Addiction is commonly referred to as a family disease. Within a home, a loved one’s substance use can affect the whole family unit: children, spouses, and parents alike.
Substance abuse in the home can have profound effects on:
- family relationships
- child welfare
- physical safety and wellbeing
- emotional health
- ability to function healthily
Each family affected by addiction is unique. But there is hope for recovery.
One key focus of programs for both preventing substance abuse and helping families heal from it is identifying strategies for building resilience, or resiliency, among those affected.
What Is Resiliency?
Resilience is commonly defined as a positive adaptation to forms of adversity, such as discrimination, childhood trauma, poverty, or substance abuse in the home.
As a concept, resilience has been described by some as a process. Others, as a trait or outcome—the most common conceptualization.
What resiliency, according to some researchers, might look like:
- working or being enrolled in school
- remaining calm in the face of disaster
- using supportive coping strategies for responding to difficulties
- no history of drug or alcohol dependence
- having no criminal record or arrest history
The core of resilience is the ability of a person to function normally in their everyday life and overcome challenges in ways that are healthy and supportive to their overall wellbeing.
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What Resilience In Substance Abuse Families Is Not
Being resilient doesn’t mean that a person experiences grief, loss, or pain any less often, or to a lesser extent, than someone who is less resilient.
What resiliency is not:
- caring for the needs of others over your own
- putting on a happy face
What it does mean is that a person is better equipped to respond to difficult situations or distress, with positive outcomes. That is, again, a positive adaptation to adversity versus a negative adaptation.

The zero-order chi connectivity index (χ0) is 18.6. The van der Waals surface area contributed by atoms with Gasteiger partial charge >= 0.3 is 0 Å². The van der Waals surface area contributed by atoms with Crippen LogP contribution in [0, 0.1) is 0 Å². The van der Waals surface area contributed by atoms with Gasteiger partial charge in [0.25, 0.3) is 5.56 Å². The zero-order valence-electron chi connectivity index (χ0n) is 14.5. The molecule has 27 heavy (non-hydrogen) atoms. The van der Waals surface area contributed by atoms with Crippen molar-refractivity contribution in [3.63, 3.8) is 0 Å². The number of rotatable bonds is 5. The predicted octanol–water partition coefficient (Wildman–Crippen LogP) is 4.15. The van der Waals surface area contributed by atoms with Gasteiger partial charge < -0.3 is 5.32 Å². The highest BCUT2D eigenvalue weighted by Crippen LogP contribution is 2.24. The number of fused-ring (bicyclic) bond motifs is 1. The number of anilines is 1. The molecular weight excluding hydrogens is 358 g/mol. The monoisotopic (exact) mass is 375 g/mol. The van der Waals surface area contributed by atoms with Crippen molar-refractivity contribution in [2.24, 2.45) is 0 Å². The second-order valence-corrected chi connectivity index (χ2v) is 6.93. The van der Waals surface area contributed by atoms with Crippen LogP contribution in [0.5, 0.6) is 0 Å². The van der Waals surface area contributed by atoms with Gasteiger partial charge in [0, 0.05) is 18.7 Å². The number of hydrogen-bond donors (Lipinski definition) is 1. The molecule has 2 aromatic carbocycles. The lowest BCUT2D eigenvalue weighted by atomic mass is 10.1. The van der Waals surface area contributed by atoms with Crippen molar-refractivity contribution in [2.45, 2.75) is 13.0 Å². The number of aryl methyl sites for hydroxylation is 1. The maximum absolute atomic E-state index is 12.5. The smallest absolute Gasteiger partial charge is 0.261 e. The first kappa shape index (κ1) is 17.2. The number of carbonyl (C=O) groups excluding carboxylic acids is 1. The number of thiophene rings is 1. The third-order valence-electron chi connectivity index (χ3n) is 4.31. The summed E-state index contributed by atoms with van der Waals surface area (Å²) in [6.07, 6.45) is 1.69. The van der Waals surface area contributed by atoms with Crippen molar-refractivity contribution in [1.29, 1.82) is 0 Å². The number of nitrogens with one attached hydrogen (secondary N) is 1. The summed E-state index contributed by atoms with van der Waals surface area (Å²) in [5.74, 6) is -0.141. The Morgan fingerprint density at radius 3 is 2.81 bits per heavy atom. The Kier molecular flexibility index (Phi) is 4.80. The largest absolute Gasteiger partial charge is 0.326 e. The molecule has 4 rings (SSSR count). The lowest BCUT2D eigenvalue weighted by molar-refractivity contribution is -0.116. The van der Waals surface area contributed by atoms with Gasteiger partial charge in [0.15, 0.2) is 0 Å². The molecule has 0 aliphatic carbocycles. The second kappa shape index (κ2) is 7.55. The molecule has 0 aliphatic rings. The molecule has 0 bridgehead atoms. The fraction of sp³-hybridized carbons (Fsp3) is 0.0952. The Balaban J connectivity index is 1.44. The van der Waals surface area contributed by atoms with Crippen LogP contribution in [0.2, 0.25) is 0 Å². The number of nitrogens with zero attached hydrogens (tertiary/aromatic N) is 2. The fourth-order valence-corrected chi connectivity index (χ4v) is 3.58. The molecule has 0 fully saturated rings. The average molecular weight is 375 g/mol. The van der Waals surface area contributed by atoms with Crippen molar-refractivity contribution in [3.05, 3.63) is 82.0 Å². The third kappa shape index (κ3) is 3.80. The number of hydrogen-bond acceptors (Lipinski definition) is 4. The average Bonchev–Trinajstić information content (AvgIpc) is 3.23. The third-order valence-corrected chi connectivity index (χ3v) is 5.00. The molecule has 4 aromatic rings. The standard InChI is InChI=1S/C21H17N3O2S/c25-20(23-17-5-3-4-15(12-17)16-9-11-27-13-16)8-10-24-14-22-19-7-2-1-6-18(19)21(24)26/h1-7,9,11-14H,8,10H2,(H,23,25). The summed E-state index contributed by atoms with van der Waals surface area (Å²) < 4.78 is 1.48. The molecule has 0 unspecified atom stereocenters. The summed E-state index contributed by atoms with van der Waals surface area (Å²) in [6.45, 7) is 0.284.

A negative adaptation to adversity, on the other hand, can manifest in a number of ways: avoidance, denial, drinking, drug use, masking one’s emotions and struggles.
All of these can ultimately be harmful to a person’s physical health, mental health, and overall well-being.
Building Resiliency In Families Affected By Addiction
Overcoming addiction as an individual, and as a family, is possible—as is finding a path towards healing. This can occur through strategies for building resilience and finding addiction treatment.
Ways to build resilience in families affected by addiction might include:
- Seeking support: Reaching out to friends, other family members, as well as treatment professionals for support can be highly beneficial for healing and coping with life stress.
- Clear communication: Clearly communicating with one another, and talking about the tough stuff, can help family members feel heard, attended to, and supported.
- Family connectivity: Rebuilding or maintaining strong connections within the family can be a protective factor for emotional, psychological, and behavioral problems.
- Attending work/school: Regularly attending work and school can help families establish and maintain a routine that’s supportive to a happy and healthy lifestyle.
- Focus on what you can control: Dwelling on setbacks or issues can cause unnecessary stress and increase the risk of turning to unsupportive coping habits.